A MEMORIAL has been unveiled in Uley in memory of a gorilla who was adopted into the community a century ago.

The ape, named John Daniel, lived in the village from 1918 to 1921, with his adoptive owner Alyce Cunningham.

The Uley Society commissioned the stone relief carving, which was unveiled by Alyce's relative Gillie Nicholls on the village green on Saturday afternoon.

Gillie said she didn't realise how unusual a 'family gorilla' was until she grew up.

"There were photos around the place, and when people asked about him, we’d say, 'That’s John Daniel, our family gorilla'.

"It didn’t seem anything out of the ordinary until we grew up and realised that it was very unusual."

The stone relief carving, sculpted from Portland stone, is the work of sculptor Sebastian Rasch.

Funded by the Uley Society, it shows John Daniel flanked by a number of school children.

Gillie says that the memorial could not be more appropriate.

"The actual memorial is absolutely brilliant," she said.

"It is a very tastefully carried out relief sculpture of John Daniel surrounded by children.

"Given that he spent a lot of time with the children of the village, the memorial could not be more appropriate.

"It is a lovely idea to have a memorial: what other village in the UK could say that, for three years, they had a gorilla living freely and openly within their community?"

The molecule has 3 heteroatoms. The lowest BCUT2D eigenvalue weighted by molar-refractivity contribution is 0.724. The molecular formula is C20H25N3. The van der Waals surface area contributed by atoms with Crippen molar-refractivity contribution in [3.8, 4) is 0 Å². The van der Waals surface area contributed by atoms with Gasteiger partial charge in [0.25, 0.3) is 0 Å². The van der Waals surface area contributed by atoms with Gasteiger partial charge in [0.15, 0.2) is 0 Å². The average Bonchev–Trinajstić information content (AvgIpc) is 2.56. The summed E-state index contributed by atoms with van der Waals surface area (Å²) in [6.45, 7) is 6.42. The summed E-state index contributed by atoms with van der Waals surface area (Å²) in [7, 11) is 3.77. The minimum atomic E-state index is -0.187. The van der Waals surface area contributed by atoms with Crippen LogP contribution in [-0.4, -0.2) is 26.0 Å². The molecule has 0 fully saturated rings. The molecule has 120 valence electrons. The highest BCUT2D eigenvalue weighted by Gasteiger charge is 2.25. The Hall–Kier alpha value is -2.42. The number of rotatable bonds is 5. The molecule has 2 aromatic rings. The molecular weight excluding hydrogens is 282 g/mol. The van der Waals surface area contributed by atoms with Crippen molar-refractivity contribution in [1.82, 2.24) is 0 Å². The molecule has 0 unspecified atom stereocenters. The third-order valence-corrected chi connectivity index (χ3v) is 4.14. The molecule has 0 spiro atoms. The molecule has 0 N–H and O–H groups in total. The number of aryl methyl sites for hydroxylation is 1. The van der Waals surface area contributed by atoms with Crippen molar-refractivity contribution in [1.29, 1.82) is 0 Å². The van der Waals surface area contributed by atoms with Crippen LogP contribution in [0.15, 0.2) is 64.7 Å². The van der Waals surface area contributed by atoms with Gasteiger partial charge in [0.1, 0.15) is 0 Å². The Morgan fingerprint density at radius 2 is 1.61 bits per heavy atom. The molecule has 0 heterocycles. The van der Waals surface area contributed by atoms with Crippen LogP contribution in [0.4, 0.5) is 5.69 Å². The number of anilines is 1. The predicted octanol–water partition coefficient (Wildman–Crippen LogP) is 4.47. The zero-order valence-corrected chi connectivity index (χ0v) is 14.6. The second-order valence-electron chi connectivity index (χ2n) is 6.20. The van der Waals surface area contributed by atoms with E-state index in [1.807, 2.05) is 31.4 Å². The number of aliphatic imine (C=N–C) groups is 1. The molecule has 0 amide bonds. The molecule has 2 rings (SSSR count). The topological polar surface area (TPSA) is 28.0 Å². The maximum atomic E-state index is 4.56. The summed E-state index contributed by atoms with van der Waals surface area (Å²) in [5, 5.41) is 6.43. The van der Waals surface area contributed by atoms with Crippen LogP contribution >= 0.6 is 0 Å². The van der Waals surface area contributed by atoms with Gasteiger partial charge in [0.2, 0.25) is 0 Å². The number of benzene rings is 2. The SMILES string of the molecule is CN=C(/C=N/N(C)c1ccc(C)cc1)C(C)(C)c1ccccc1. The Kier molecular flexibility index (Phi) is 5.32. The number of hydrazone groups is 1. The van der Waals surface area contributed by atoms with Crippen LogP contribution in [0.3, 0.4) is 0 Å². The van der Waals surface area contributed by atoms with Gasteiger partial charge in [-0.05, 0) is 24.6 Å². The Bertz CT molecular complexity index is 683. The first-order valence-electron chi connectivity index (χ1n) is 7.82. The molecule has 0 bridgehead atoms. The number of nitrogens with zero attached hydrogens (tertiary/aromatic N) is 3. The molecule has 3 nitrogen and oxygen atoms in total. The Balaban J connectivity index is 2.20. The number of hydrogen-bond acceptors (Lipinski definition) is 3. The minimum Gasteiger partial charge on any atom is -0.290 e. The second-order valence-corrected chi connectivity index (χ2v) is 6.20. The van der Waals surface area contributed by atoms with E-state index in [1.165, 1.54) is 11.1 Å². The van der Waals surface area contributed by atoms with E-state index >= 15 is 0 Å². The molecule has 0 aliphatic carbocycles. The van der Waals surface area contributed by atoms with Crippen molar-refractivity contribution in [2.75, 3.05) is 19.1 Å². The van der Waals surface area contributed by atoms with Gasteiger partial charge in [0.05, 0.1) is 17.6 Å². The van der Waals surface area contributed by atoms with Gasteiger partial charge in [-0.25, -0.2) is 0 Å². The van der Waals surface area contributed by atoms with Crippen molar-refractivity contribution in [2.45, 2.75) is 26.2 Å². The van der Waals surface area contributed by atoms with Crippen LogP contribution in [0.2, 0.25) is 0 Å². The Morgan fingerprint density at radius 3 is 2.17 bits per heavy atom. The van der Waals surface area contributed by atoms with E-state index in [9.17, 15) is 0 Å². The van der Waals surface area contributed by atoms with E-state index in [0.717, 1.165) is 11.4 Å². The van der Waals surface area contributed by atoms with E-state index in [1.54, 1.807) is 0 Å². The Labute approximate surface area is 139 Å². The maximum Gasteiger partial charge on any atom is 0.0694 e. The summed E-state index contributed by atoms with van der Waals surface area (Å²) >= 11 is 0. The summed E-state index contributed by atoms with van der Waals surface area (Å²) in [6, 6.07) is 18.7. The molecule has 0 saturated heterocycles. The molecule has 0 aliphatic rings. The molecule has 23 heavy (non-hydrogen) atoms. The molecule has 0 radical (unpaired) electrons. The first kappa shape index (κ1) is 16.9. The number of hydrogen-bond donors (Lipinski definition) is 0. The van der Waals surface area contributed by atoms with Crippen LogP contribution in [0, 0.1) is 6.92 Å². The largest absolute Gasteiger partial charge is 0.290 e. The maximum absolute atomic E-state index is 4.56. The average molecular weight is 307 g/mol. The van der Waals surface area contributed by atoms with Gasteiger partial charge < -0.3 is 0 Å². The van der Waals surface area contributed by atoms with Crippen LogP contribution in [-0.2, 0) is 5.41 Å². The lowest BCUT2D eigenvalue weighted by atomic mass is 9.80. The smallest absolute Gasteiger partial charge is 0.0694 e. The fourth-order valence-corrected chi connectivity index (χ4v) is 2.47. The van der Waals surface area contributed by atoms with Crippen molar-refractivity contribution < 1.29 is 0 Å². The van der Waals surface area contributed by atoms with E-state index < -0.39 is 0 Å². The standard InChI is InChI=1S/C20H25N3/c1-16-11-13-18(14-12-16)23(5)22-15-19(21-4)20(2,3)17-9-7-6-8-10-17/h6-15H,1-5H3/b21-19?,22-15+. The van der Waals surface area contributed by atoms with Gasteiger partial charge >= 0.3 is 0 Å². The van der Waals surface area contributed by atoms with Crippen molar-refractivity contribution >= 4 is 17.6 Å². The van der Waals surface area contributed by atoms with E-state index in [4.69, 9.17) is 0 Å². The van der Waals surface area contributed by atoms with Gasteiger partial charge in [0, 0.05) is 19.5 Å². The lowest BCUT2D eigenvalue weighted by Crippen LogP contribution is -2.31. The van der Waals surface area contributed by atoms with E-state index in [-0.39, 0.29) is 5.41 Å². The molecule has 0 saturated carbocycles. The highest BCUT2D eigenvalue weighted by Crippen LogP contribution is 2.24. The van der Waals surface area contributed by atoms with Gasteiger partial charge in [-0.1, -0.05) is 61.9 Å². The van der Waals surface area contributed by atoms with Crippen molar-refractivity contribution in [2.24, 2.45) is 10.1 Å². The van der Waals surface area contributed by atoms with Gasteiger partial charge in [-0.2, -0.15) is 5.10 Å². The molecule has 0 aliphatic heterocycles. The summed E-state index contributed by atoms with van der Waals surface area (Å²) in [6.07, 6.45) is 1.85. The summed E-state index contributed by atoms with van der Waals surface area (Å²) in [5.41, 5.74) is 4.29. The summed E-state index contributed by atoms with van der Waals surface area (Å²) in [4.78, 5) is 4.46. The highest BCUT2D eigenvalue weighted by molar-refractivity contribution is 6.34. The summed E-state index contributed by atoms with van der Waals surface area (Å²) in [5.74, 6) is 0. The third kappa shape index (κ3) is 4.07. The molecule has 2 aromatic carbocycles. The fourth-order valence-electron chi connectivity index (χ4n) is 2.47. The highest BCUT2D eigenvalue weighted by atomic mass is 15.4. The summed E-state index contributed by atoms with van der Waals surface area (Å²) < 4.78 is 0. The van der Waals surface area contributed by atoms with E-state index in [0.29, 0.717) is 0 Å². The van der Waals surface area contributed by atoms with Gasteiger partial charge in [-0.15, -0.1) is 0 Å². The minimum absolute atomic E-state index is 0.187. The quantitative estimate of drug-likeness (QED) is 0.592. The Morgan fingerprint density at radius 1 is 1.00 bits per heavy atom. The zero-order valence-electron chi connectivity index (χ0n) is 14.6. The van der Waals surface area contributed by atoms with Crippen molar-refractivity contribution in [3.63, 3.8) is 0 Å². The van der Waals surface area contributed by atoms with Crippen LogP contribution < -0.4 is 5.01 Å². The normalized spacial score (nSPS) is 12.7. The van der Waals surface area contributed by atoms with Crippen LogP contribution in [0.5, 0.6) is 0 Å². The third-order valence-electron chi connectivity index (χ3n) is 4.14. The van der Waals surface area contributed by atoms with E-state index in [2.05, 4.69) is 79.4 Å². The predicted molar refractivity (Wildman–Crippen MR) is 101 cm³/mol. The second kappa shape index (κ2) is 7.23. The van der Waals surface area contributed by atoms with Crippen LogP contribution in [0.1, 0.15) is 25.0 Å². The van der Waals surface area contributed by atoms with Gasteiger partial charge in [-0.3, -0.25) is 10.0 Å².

Alyce Cunningham adopted John Daniel after he was captured as a baby in Gabon when his parents were shot by French officers.

Her brother bought the lowland gorilla for £300 in London.

Raised as a boy, John had a bedroom, was potty trained and made his own bed.

Sadly, the tale ended in tragedy after Alyce was tricked into selling him to a circus and he was moved to America.

He died there, it is believed, pining for Alyce.

"I’d like John Daniel to be remembered for the loving and intelligent animal that he was; a member of the village community who touched lots of people’s lives," said Gillie.

John Daniel only spent three years in the village, but now a hundred years on, the memorial will ensure that he is always remembered as part of the village.

Uley Society chairman, Andy Davis said: "The Uley Society committee felt it appropriate to allocate some of its funds to commission a stone relief carving by local sculptor Sebastian Rasch as a memorial to such a well-loved and extraordinary Uley character and which will perhaps also encourage us all to reflect on mankind's' treatment of wildlife and the natural world."